Thursday, September 13, 2012

What Do You Believe?

Ontario politics seems to be in the process of radicalizing itself, which I find baffling.  Radicalism is an inefficient way of thinking, it closes too many possibilities.  I've never found it a comfortable way of thinking, yet it seems to be becoming increasingly popular in Ontario politics, and feeds partisan firestorms that the media licks up.

The angry right winger seems to be dictated by their emotions, letting anger rule their judgement.  The righteous left winger also seems to be a creature of emotion, enjoying a self created sense of superiority that makes their politics a public event.  Both play well in media bites where emotive, irrational displays get you tens seconds of air time well before a thoughtful response.

http://mattpaul.org/tao/te/ching.cgi?n_verse=17
I've been reading the Tao Te Ching in relation to politics.  The simple common sense and humility presented in this tiny classic seems as far from the spin and manipulation of Ontario politics as one person could possibly get from another.  Where we manufacture crisis for personal benefit, Lao Tsu's masterful governor quietly does what is best for everyone, then retires.  Our politics are all about self aggrandizing, cynical manipulation.  The  Taoish ideal is the opposite of that.

Call me old fashioned, but I'd like to think my way through issues and not follow dogma in developing opinions.  That approach may lead to some less than popular positions - especially if most people make decisions designed to serve their own tribal interests rather than looking to maximize the efficiency of society as a whole.

With all the vitriol and drama in Ontario politics around my job this summer, I now know more clearly what I hold as self evident truths, so at least all of the emotional trauma and intellectual violence has led to some clarity.

I believe that human beings are our most vital resource.  Even in a world bulging with population, I believe our minds and hands can resolve any problem we create; I'm an optimist at heart.  Because people are the most powerful resource we have as a society, I believe that it is government's first and most vital duty to attempt to develop its citizens to their maximum potential.  There are other factors in society (racism, capitalism, classism) that cause people to fail to reach their potential.  Government must be dedicated to reducing those inequalities.  A government that throws citizens on the fire to serve economic interests is no representative government at all.

Any time a government uses its power to tend to its own tribal concerns, it hurts society as a whole, reduces people's ability to make the best of themselves and creates a less even playing field.  When a government attacks workers to reduce their rights, they are setting a precedent that concentrates power and wealth in a smaller group.  I don't see that this is a good idea, ever.  Maximizing a few people's wealth to ludicrous proportions causes many others to not have enough.  The damage from an expanding poor class hurts a society more than the benefit gained from the wealth of a few.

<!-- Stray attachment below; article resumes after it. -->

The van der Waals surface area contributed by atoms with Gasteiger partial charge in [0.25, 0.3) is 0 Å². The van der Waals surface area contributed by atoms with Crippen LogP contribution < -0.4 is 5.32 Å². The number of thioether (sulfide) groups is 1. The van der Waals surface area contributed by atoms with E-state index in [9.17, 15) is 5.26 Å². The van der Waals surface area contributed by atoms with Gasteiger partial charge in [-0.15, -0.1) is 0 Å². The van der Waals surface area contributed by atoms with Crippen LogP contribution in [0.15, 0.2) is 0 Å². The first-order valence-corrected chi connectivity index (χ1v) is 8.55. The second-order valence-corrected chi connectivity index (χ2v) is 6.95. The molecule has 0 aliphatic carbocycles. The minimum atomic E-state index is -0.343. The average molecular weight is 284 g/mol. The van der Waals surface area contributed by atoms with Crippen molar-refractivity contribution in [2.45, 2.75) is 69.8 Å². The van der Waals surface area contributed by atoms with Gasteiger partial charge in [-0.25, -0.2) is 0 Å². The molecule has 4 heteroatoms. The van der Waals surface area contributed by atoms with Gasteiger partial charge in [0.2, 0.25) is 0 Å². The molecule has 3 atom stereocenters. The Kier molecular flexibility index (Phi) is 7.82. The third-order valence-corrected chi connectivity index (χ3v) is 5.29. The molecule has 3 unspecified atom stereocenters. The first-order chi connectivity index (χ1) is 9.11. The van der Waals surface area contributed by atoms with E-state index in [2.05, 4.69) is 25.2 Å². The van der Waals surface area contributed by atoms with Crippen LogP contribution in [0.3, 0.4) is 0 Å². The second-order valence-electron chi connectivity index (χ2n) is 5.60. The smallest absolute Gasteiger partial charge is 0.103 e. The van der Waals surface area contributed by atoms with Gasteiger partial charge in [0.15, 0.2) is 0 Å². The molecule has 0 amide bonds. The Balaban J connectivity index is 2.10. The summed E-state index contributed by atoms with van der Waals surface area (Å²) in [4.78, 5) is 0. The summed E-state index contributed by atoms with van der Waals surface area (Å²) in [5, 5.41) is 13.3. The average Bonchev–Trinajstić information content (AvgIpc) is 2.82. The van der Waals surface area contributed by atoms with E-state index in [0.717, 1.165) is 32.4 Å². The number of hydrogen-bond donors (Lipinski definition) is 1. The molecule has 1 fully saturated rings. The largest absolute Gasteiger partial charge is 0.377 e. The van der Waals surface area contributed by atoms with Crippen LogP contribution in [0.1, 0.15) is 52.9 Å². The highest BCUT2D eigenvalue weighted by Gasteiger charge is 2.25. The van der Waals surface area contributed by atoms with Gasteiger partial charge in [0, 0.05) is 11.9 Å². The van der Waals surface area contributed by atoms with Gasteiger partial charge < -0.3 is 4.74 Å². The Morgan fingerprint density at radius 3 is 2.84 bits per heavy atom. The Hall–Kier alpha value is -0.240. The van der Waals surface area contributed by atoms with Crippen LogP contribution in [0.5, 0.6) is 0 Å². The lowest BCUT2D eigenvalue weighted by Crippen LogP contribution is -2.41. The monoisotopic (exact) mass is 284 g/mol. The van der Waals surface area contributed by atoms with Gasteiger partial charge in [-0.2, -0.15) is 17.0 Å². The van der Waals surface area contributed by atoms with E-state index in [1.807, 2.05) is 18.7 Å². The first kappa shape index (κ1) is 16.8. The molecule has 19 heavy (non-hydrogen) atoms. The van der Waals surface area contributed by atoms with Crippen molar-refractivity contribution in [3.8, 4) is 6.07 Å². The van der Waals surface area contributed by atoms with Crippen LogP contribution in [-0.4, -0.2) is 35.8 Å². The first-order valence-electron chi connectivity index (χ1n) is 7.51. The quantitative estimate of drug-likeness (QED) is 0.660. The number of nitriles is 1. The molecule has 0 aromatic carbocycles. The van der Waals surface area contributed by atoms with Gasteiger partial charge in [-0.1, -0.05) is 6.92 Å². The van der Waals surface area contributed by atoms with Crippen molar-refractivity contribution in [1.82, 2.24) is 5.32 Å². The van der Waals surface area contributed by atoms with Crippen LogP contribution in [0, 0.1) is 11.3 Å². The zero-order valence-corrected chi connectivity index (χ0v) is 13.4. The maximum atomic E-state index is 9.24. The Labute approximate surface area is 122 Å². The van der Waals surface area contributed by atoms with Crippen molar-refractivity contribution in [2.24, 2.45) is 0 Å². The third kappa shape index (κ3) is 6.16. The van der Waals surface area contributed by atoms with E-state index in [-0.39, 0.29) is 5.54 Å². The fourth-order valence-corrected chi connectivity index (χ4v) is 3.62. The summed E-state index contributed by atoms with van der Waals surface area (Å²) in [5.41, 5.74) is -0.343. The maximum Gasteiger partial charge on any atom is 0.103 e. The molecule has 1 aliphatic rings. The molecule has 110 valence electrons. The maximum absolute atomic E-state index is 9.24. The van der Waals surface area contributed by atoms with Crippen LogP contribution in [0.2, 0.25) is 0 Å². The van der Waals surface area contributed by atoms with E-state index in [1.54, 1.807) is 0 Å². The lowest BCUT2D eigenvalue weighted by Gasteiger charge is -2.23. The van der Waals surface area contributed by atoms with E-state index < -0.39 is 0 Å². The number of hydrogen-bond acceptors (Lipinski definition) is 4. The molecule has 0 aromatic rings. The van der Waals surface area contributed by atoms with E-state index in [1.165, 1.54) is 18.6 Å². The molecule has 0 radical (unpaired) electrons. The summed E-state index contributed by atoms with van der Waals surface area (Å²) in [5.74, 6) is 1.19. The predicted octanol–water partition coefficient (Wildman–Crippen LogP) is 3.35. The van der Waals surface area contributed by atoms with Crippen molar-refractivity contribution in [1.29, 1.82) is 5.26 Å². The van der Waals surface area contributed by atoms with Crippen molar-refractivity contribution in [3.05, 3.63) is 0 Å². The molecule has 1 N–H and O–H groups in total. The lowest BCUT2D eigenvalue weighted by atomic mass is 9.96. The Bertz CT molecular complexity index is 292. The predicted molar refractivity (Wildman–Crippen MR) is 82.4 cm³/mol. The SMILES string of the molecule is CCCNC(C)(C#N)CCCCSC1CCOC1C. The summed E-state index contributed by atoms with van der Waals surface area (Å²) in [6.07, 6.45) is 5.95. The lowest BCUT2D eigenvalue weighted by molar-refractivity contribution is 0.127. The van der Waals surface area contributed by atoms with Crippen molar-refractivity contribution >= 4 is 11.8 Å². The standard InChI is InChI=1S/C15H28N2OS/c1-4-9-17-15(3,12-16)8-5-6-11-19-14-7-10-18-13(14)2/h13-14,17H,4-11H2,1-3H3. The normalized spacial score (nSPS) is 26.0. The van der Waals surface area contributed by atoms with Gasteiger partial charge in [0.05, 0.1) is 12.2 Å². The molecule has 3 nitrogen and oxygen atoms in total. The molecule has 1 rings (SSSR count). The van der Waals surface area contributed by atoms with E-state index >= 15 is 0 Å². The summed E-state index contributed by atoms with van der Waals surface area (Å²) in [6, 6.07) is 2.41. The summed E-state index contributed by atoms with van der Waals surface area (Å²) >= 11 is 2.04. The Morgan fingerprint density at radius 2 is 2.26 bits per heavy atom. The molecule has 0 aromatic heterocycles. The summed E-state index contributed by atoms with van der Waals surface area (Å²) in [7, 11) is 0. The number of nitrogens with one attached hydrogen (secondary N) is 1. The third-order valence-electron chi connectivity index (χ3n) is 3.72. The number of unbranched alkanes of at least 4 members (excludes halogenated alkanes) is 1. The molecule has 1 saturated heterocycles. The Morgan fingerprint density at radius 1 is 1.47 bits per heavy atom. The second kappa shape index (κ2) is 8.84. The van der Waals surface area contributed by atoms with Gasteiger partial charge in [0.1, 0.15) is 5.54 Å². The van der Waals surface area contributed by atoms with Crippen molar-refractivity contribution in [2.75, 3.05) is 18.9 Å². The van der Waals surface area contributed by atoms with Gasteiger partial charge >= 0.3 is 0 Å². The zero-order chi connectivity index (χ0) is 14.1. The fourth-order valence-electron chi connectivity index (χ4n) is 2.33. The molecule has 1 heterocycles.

It's a myth that rich people use their wealth primarily to benefit society.  The first goal of a rich person's wealth is to maintain their wealth, that's how they got, and remain, rich in the first place.

This may all sound very leftist, but I don't believe in government as a solution to all ills.  As important as it is for the government to act to spread wealth in society and even out the inequities of the greedy, it is more important that citizens are active in their duty and focused on recognizing their own potential.  Without an individual side to this equation, people get lazy.  They have gotten lazy.

I occasionally re-read Robert Heinlein's Starship Troopers as much for the sci-fi military futurism as for the political value theory.  In Heinlein's future, democracy collapsed under the weight of leftist forced equality where soft, socialist thinking set the standards so low that society was destroyed by the dangerous, feral children it created.  The idea that all people are actually geniuses and there is no common standard of citizenship causes the failure of representative democracy in the 20th Century.  Heinlein goes into great detail about this in the novel, and it's hard not to sympathize with the thinking.

The rebirth of democracy in Heinlein's future democracy is never handed out because you were born somewhere.  All citizens have to earn the right to vote by demonstrating that they are willing to put societal need before their own interests by joining government service for two years.  This kind of responsibility really appeals to me as an immigrant who had to earn his Canadian citizenship.  Watching the lackadaisical home-grown Canadian makes me realize that anything that is handed to you doesn't have a lot of value to you.  A veteran would know what I'm talking about, as would other new Canadians.

I'd extend that requirement for competence to many things beyond citizenship.  Unless you can build a car and understand how it works, you don't get to drive one.  Until you can build a computer, you shouldn't get to use one.  Too many people with too little ability of their own are empowered and amplified by the brilliance of others.  It creates an odd sense of equality not based on anything real.

There is a harsh side to my politics that demands excellence from people.  In that regard I find myself quite comfortable with some progressive conservative ideals.  If the government is dedicated to maximizing everyone's potential, I believe it is a citizen's duty to participate in the state to the best of their ability.  A citizen who does nothing of value should not be considered a citizen.  As I've already said, being given something as powerful and important as Canadian citizenship, itself paid for in blood by others, shouldn't cost you nothing, yet it does, and then if you choose to do nothing with it, or use it to support your own interests at the cost of many, people come to believe that this is all citizenship is - a license to serve your own interests.

So here I am, demanding a government that doesn't protect its own interests, but rather works tirelessly for the good of society as a whole, even willing to risk their government in order to do the right thing.  Here I am, demanding that citizens take their responsibilities seriously, or not have them.  You choose not to learn what is needed and vote in an election?  No tax return for you, and we'll take that money from the selfish and resolve societal problems with it.  Better still, citizenship is valued because you've committed yourself to it by offering to serve your country.  This does not mean military exclusively, it could mean any number of social services.